Phonics teaching is a vital part of English and at The Spinney Primary School we aim to teach children fluent word reading skills and provide a good foundation in spelling from the earliest opportunity.
At The Spinney Primary School, we use Pearson Bug Club to teach synthetic phonics. Children begin phonics as soon as they start in EYFS and it is taught daily through a systematic approach.
How do we teach phonics?
Within Early Years and KS1 classes, phonics is taught discretely in a daily session that lasts between 20 - 30 minutes. Children then apply their new skills when reading books from the Phonics Bug scheme which match the letters and sounds that they have previously learnt.
In EYFS, children begin by developing an awareness of sounds through stories, rhymes and games. They quickly move on to learn the links between individual letters and their phonemes (sounds). There are 44 different sounds to be learnt and again these are taught in a systematic way throughout Early Years and Key Stage 1. Children are taught to blend or sound out phonics to read a variety of words and segment or break down the sounds in simple words for spelling. ‘.
In Year 1, children learn more about the variety of ways in which each phoneme can be spelled and they also learn about the different pronunciations made by different letters or groups of letters, such as 'a' in 'ant' and 'was'. At the end of Year 1, children will be tested on their phonics knowledge, using a national test featuring 20 real words and 20 pseudo-words (nonsense).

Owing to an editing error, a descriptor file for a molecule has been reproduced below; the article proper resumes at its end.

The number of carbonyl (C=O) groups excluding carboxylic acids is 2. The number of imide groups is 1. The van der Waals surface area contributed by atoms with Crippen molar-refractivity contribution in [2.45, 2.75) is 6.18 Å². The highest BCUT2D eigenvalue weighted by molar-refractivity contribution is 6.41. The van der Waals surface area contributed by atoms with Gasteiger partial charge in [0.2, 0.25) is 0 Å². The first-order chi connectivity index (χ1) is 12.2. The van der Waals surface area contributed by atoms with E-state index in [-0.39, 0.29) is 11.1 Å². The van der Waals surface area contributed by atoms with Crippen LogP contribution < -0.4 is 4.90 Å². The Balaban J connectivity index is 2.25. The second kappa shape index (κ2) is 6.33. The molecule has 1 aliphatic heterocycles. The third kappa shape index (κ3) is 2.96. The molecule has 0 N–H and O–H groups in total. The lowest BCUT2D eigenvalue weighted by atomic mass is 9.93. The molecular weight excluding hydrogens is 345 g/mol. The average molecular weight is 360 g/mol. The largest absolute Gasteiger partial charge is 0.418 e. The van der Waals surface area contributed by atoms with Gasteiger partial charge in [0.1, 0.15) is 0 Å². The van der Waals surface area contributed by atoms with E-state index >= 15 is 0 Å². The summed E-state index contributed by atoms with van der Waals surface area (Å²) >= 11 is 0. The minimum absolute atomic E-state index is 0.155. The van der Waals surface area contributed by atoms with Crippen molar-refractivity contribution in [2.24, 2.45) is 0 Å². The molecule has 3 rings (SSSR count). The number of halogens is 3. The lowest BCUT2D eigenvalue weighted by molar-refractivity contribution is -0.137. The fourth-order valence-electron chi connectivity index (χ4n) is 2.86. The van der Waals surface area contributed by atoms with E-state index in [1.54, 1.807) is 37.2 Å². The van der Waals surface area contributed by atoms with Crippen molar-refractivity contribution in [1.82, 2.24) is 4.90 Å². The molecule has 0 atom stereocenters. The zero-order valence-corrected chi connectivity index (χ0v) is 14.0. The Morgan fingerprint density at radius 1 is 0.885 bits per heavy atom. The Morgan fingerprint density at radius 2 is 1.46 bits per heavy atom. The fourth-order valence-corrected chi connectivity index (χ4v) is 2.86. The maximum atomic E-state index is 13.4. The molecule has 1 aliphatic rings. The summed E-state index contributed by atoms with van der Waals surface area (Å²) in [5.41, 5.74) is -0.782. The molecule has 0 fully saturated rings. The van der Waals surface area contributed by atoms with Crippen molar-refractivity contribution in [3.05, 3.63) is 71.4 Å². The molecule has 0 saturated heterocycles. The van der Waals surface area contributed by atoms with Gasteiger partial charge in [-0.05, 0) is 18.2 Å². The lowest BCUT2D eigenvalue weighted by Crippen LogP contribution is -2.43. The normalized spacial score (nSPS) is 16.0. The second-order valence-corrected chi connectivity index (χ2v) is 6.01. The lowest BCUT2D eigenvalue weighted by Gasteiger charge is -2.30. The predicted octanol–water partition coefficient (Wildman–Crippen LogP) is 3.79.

From Year 2 onwards, children consolidate their phonics knowledge, learning when to
apply different spelling rules as well as how to spell plurals and different verb tenses.
Teachers regularly assess children’s progress to check where they are and what they need to learn next.
A phonics based approach is used to introduce children to reading. Children learn to decode books that are closely matched to the letters and sounds that are currently learning. Children are encouraged to read at home on a daily basis. They keep the same book for a week to allow them to apply their skills to decode the text and to practise reading for fluency. A reading record book is used as a communication tool between parents and teachers.
Also, children are provided with log in details for the Bug Club online reading resource. Here children can practise phonics through appealing games and activities. They also have access to a wide range of additional books, arranged by difficulty using the coloured book band system that teachers allocate based on a child's current stage of learning.
The Spinney Reading Spine
We want our school to be a place where children are read to, enjoy, discuss and work with high quality books. These ‘essential reads’ would be a store of classics, creating a living library inside a child’s mind. This is the ‘Reading Spine’. We have provided the Pie Corbett reading spine in our classrooms so that children have access to these high quality texts.